• Liverpool Message Board

  • Not sure if this one went under the radar, but thought I'd post for those who still think FFP is a figment of the accountants’ imagination.

    http://www.telegraph.co.uk/sport/football/competitions/champions-league/9847343/Chelsea-and-Manchester-City-would-have-been-kicked-out-of-Europe-under-new-Uefa-Financial-Fair-Play-rules.html

    One thing I think is important to point out who think clubs are getting away with breaking the rules, this makes it clear who would have been punished in the past if the rules had been in effect, which is a warning to clubs now, as the rules start going into effect.

    It’s also interesting to see (although we don't have the full financial reports yet) which clubs have spent heavily in the past, but seem to have gone very quiet over the past 2 transfer windows. We need to think about that when complaining that we don't spend enough relative to other so called big spenders.

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    • Noo Noo, maybe a better way to explain this to Sofa is to ask him if he thinks he personally can carry as much debt in an overdraft or on a credit card than say a large business like British Telecom.

      The rules of the game (the market) apply to both him and the company the same, if they can't afford the interest payments they risk bankruptcy, but the amounts each can borrow differ greatly.

    • Sofa, I think you need to get yourself a basic understand of what debt is, and how it’s managed before you draw a red line on this issue.

      Debt itself is not an issue, so long as it’s managed within reasonable sustainable limits relative to income. Yes Utd have a huge debt and on anyone else’s balance sheet (other than City and Chelsea) it would sink the club. But Utd also have the largest income of any prem club, so it’s manageable.

      Think of it this way, the vast majority of people have and use overdrafts as well as credit cards. Some get into trouble because they borrow more than they can pay, but most people use the instruments of debt very well. The vast majority of businesses use debt also, and spend at least some portion, some a great portion of any given year in debt. In fact if they did not have the ability to borrow they'd go under as often times they have to pay their bills before getting paid themselves. It’s no different for a football club.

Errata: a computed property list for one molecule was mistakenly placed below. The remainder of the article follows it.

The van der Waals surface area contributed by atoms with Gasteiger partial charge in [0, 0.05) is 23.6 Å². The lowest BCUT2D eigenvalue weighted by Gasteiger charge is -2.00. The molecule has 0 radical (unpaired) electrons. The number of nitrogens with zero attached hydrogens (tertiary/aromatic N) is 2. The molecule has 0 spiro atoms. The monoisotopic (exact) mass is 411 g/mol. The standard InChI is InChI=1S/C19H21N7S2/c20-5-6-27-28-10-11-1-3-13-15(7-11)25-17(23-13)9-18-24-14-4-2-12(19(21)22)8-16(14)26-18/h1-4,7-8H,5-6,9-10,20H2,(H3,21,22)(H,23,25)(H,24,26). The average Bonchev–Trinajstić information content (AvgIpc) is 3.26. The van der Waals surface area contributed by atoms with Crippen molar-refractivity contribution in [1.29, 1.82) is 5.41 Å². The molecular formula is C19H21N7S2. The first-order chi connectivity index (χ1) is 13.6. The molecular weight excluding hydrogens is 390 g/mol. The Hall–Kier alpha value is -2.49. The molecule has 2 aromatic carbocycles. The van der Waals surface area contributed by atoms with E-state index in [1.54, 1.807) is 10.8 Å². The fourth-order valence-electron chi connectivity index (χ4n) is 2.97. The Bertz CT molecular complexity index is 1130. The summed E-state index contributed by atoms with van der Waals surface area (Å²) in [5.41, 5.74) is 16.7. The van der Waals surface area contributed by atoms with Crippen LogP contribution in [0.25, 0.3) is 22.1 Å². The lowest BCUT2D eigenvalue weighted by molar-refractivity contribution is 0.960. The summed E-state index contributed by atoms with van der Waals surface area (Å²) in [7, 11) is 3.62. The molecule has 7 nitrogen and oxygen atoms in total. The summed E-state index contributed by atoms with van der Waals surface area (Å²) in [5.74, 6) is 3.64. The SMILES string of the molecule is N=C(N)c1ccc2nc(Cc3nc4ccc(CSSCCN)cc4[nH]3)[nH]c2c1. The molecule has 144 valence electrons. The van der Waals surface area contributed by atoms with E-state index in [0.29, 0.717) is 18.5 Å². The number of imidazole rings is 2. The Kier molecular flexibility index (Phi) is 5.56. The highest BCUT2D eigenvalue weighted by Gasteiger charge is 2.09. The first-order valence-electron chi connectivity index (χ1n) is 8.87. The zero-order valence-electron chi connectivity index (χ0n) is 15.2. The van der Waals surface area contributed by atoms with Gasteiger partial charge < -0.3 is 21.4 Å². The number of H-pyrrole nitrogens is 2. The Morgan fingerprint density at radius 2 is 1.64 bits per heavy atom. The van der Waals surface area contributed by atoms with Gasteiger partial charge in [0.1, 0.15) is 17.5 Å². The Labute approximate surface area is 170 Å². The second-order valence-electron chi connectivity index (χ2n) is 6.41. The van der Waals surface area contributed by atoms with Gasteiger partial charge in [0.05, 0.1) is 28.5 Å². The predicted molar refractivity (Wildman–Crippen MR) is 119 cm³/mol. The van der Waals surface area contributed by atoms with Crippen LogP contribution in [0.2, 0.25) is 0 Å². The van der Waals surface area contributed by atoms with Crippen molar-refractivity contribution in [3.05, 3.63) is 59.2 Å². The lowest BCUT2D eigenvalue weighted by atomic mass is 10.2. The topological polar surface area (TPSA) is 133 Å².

Personally I'm disappointed the league has gone down the path of defining a set amount of debt for its version of FFP. First debt is easy to hide on a balance sheet, and second if you’re going to use debt it should be as a percentage of earnings rather than a fixed amount. More than half the debt Utd currently has almost forced us into receivership, while only a third of that is what took Pompy down.

      I'd say a better measure would be to ensure clubs don't exceed a certain debt to earnings ratio, or even forget debt and go more in line with FFP and allow clubs to carry as much debt as they like, but over a given period (3 years for FFP) clubs need to break even. That would allow clubs to deficit spend for short periods of time, and carry debt to help manage their business, but ensure they did it within manageable levels.

    • Slaps forehead.

      you've missed the point completely. United as a club and a business generate so much money the interest payments on their loan is very very affordable.

      Liverpool as a club and a business does not generate anywhere near the same level of money and therefore cannot operate with a debt anywhere near Uniteds

      The rules are the same but you are trying to compare two clubs or businesses that are miles apart in terms of the cash they make. It has nothing to do with the owners either. If anything Uniteds owners, the Glazers are worse than FSG beacuse they take money out of the club. FSG don't!!!

      FSG aren't the problem here. You need to look way back to the beginning of the Premier League. United embraced the market and media concept the PL brought. We sat on our hands.

    • Yet FSG are operating a tight ship and still can't compete.. Despite FSG claiming otherwise..

      FSG / Henry claim to be able to match other clubs in the transfer market, yet the reality clearly isn't the case is it?

    • So yet again it's one rule for every1 else but another for Man Ure..

    • United debt isn't a problem to them Armchair because they can easily afford the interest payments on that overdraft and still make a profit. That is the horrible truth about how far behind we are financially as a club. It's not about how much money the owners have. Truth be told the Glazers aren't exactly rich like the City's owners or Abramovich. They use United to prop up their other businesses. The club simply generates so much money through its on and off field activities that it can afford to be run this way.

      The scary thought is if and when the Glazers clear the debt and all of the cash flows back into the club. They would then have the cash to afford what you want to happen at Liverpool.

    • So is it fair then other clubs are forced to keep a tight ship or they'll go under whilst Man U are allowed to remain in debt yet still spend huge sums on transfers & wages?